Home Economy George Floyd case overshadows Lamont briefing; COVID-19 deaths nearing 4,000 in Connecticut

George Floyd case overshadows Lamont briefing; COVID-19 deaths nearing 4,000 in Connecticut

The death of Minnesota resident George Floyd took center stage at Gov. Ned Lamont’s daily briefing today, as confirmed COVID-19 cases passed the 15,000 mark and deaths are nearing 4,000 statewide.

Floyd died on May 25 from asphyxiation after white Minneapolis officer Derek Chauvin, who has since been arrested and charged with third-degree murder, knelt for over eight minutes on his neck. It is unclear whether three other officers present will be formally charged.

The incident has resulted in large, sometimes violent protests in major cities around the country, though no major looting or property damage have taken place in Connecticut.

Lamont said he has spoken with the Connecticut Black and Puerto Rican Caucus about the need for hiring more police officers – as well as teachers – of diverse backgrounds. “Thankfully, we have not seen that violence, we have not seen that looting, here,” the governor said.

State Commissioner of the Department of Emergency Services and Public Protection James Rovella echoed those remarks, saying that his department has spoken with police chiefs in the state’s major cities and the Connecticut Police Chiefs Association about how best to proceed.

Noting that to date there have been few major confrontations between the public and law enforcement in the state, Rovella acknowledged that several arrests were made over the weekend. He also said he disapproved of several incidents over the weekend involving the shutting down of various highways by large groups of protesters.

“We respect your right to protest,” Rovella said. However, he added, “Those highways are very dangerous places for the protesters, the pedestrians, the motorists, the highway officers, and the DOT people who assist us.”

U.S. Rep. Jahana Hayes of Connecticut (D-5th) appeared via Zoom to voice her distress over the situation. She noted that her husband, police detective Milford Hayes, always immediately identifies himself as a law enforcement officer upon being pulled over by police, lest the situation spin out of hand. Both Hayeses are African-American.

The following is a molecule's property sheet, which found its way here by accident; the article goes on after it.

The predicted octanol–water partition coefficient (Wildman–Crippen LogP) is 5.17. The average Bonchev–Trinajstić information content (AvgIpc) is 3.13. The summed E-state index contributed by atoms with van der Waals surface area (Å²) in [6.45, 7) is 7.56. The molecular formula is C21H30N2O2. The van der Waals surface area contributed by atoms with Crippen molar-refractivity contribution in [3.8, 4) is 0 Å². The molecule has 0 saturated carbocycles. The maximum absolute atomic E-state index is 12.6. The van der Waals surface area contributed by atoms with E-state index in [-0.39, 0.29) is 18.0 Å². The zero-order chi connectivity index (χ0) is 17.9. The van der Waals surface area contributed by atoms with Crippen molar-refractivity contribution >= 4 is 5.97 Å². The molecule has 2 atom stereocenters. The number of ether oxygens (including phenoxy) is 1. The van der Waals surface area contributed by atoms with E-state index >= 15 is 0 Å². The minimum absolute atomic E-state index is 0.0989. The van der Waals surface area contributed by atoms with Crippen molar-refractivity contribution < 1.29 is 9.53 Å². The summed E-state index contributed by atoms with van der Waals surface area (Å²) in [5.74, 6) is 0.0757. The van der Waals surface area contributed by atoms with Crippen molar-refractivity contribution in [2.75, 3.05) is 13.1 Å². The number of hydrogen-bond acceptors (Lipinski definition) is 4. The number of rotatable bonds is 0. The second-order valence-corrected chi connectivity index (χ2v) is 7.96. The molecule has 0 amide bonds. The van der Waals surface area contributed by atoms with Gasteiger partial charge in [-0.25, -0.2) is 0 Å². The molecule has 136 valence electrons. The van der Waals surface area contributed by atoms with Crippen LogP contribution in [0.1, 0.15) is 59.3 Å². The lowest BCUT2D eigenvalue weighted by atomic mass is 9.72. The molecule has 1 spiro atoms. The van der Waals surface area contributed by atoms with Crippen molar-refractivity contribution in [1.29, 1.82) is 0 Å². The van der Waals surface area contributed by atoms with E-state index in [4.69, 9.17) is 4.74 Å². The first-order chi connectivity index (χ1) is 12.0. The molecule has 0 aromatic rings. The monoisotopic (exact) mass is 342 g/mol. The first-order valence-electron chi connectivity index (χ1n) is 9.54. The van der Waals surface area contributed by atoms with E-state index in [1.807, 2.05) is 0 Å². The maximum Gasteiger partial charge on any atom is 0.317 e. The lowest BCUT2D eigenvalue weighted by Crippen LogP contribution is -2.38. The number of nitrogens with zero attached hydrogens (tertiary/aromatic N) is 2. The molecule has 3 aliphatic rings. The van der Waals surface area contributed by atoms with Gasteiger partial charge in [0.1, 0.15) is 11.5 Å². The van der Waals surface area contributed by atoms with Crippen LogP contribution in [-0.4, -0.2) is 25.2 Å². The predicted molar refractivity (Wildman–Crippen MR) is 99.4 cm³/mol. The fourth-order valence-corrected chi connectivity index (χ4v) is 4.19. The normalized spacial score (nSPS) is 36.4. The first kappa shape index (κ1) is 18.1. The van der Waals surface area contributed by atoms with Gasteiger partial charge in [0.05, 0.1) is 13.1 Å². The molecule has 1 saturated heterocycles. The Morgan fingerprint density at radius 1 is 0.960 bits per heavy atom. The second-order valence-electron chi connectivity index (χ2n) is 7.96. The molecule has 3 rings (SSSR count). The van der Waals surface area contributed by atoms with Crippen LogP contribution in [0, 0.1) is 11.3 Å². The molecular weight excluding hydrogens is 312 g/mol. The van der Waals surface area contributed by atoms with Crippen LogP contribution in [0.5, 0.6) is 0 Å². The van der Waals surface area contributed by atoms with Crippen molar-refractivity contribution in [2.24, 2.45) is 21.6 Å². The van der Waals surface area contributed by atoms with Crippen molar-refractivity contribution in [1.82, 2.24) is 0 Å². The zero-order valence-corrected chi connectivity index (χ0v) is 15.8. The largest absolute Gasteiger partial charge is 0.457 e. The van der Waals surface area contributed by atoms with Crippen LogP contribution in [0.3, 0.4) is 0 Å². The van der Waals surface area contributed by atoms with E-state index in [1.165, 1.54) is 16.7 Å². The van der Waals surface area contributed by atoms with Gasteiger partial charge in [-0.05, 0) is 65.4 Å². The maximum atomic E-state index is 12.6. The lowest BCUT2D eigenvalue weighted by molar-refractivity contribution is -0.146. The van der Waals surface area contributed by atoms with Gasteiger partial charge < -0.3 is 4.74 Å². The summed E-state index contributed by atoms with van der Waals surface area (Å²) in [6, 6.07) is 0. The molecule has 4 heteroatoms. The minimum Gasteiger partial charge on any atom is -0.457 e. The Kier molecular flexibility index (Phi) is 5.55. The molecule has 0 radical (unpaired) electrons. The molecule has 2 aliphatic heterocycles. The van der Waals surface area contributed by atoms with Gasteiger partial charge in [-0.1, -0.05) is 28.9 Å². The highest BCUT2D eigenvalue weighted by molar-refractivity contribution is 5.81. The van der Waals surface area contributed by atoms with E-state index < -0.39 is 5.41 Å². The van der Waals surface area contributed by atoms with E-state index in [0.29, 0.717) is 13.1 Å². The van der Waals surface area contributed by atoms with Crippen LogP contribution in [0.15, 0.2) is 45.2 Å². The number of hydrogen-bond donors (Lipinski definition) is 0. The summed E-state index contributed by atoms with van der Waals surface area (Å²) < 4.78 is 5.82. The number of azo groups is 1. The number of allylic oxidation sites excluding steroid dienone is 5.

Jahana Hayes described the Floyd incident as “not just a murder, but an execution.”

Lamont said he was alarmed during a conference call today between the nation’s governors and President Donald Trump, U.S. Attorney General William Barr and U.S. Secretary of Defense Mark Esper.

“What’s the matter with you guys?” Lamont said the federal officials has asked them. “If you don’t run over, you’re going to get run over. How come you’re not ‘dominating the battlefield’?”

That, Lamont said, “is not the Connecticut way.”

Asked if he felt the Trump administration was trying to politicize the incident, Lamont responded: “God, I hope not. I can’t think of anything more cynical than that. Broadly speaking, militarization of this situation is not the right thing to do.”

State erects health warnings near casinos
As he indicated he might on Friday, Lamont has ordered electronic signs to be placed near Foxwoods and Mohegan Sun warning of potential health hazards of entering the casinos.

The signs, placed along Routes 2 and 32, include such messages as “Don’t Gamble w/COVID” and “Avoid Lg. Indoor Gatherings.”

The casinos officially reopened today, in defiance of Lamont’s preference that they wait until later in the month.